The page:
Using Cement Boards Over Concrete Slab Construction
It seems that ceramic tile installation has an abundance of myths that pop up all too frequently regarding Do-It-Yourselfers on “help forums” and DIY websites. So-called tile experts offer advice and opinions based on, well… I’m not sure what some of the comments are based on or where some people get their (mis)information to tell you the truth. I want to address the subject of installing cement board products over a concrete substrate.
It is imagined by some that products like Durock, Hardibacker and others can be used to fix imperfections in the surface of concrete or to override a previously painted or sealed concrete surface. Installing tile over painted or sealed surfaces is usually not good practice. Read More
The Behavior of Concrete Slabs With Control Joints and Cracks
by A. Kester
A lot of architects, contractors, and even engineers, do not have a good understanding on the behavior of concrete slabs-on-ground (SOG). I am just one structural engineer and these are my thoughts based on my research and experience. I have worked with concrete slab construction my entire career, and have done a lot of investigations of cracks and settlement damage to SOG, and have a pretty good general understanding of them. This is a review of the subject and I hope it helps people in the flooring industry in dealing with different types of slabs with control joints and cracks. Read More
Computer Security for Flooring Pros
by Nick Arrera
There’s More To Flooring Than Just Floors
Part of being a floorcovering professional is the office work. Every one of you reading this obviously has a computer and odds are 99% of you use it for work: invoicing and bookkeeping, compiling price lists, writing business correspondence and research on the Internet. Some of you feel you are adequately protected from the dangers of hackers and viruses. A few of you do not concern yourselves with such matters. Only when there’s trouble do you wonder what happened. Here is a short course on computer security that can help protect you, your computer and your business data from theft or damage. Read More
Ceramic & Stone Tile Over Vinyl Flooring
A Raging and On-going Controversy in the Flooring Community
In The Old Days…
ack in the early days of the first home improvement Advice Forums for Do-It-Yourselfers on the Internet, less than a decade ago, it didn’t take long to find out that if you were to choose a subject such as this (ceramic or stone tile over vinyl) and rub two tile installers together you could in no-time create fire. If not a raging flaming beast of a fire then at least plenty of smoke. This type of fire and smoke is hard to extinguish because in the minds of some long-time installers, for them to follow this advice would mean changing everything they had been taught by their mentors and fathers and grandfathers and godfathers. For some, these methods mean change and we all know how humans resist change. So, for this reason, this is not directed at any of the long-time professional installers in the flooring community. No sir, instead it is directed toward the Do-It-Yourselfer that is seeking sound advice from an experienced installer that has (trust me) “been there, done that”. You will find this ongoing argument everywhere on the help forums that you go to seek advice. Read More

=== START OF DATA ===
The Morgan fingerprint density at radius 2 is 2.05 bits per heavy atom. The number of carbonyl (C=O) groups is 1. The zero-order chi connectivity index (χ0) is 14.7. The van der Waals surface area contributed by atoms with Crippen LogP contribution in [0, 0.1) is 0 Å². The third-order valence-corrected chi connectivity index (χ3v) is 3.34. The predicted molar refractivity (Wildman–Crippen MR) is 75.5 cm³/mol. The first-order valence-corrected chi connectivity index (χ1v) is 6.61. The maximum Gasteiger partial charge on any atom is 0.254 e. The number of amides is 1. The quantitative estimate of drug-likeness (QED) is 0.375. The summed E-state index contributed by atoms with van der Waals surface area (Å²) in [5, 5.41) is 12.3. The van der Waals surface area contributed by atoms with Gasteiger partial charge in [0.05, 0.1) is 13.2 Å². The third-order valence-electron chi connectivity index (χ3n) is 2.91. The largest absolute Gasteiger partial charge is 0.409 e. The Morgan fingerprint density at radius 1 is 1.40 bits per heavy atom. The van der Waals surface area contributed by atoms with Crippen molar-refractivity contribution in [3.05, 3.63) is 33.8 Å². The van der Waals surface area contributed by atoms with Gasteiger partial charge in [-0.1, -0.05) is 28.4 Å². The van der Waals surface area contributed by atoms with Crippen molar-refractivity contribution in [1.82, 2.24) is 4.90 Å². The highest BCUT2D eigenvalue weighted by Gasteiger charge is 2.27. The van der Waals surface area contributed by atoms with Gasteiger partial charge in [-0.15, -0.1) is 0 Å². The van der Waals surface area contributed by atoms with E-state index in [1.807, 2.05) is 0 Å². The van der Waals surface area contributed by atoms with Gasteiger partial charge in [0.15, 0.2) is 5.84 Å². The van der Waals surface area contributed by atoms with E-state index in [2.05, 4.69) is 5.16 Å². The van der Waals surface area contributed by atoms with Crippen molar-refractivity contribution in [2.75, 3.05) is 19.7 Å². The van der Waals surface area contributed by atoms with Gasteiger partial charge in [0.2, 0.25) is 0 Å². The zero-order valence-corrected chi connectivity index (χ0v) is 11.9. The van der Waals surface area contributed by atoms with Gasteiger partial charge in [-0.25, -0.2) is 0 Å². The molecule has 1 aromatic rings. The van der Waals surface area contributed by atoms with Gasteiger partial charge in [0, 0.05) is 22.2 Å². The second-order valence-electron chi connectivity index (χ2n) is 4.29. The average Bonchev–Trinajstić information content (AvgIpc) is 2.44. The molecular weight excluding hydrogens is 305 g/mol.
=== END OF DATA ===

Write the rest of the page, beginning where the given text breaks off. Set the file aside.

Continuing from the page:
Custom Made, Hand-Scraped Hickory Steps
A customer I previously made a fireplace mantle for ask me if there were stair treads to match his hand scraped Hickory hardwood flooring. I knew I could make hickory steps but wasn’t sure if I could get the hand scraped look. Festool and Makita have planer blades for hand planers to give the “look,” but for one set of stairs I can figure something else out. I will also be opening up a portion of one wall of the stairwell so the steps run past the wall and have a capped end.
If you do hardwood flooring, you may see this as a great way to add custom business and more profit. I’ve done many sets of steps in my career, so this is not new to me, but the “hand scraping” part of it is a first. Read More
A small repair for the professional or do-it-yourselfer
View larger images in the “Patching Vinyl Floors – a Photo Essay” in a new window or tab.
I have not seen an older vinyl floor, in my more than 3 decades in this business, that hasn’t sustained some kind of minor damage. Many of the dings, nicks, burns and tears go unrepaired and then they multiply. Repairing small damage to a vinyl floor is relatively easy and I have always felt that a moderately capable do-it-yourselfer could accomplish it. But it’s surprising how many DIYers will tackle larger, more complicated tasks and not attempt patching their vinyl floor. What is even more surprising is to see the repairs done by professionals. The seams split, corners curl or the patch looks like it was outlined with a Magic Marker.
This how-to will guide the home handyman (or woman) or the pro in the successful repair of today’s sheet vinyl products sold for residential use. It’s a method I have employed for many years — long enough for me to see how it looks 5, 10 and even 15 years afterward. I believe a patched vinyl floor should not be seen. Of course, if you use a brand new scrap to patch a well worn area, you will see a difference in the luster, texture and clarity of the design. But the patterns and/or grout lines should blend so that when the area has received some traffic, you will not be able to notice the patch. Read More
Patching Damaged Glue-Down Sheet Vinyl Floors
This is a step-by-step guide to repairing damaged sheet vinyl flooring. Click a picture and follow along during an actual job of patching a vinyl floor. Read More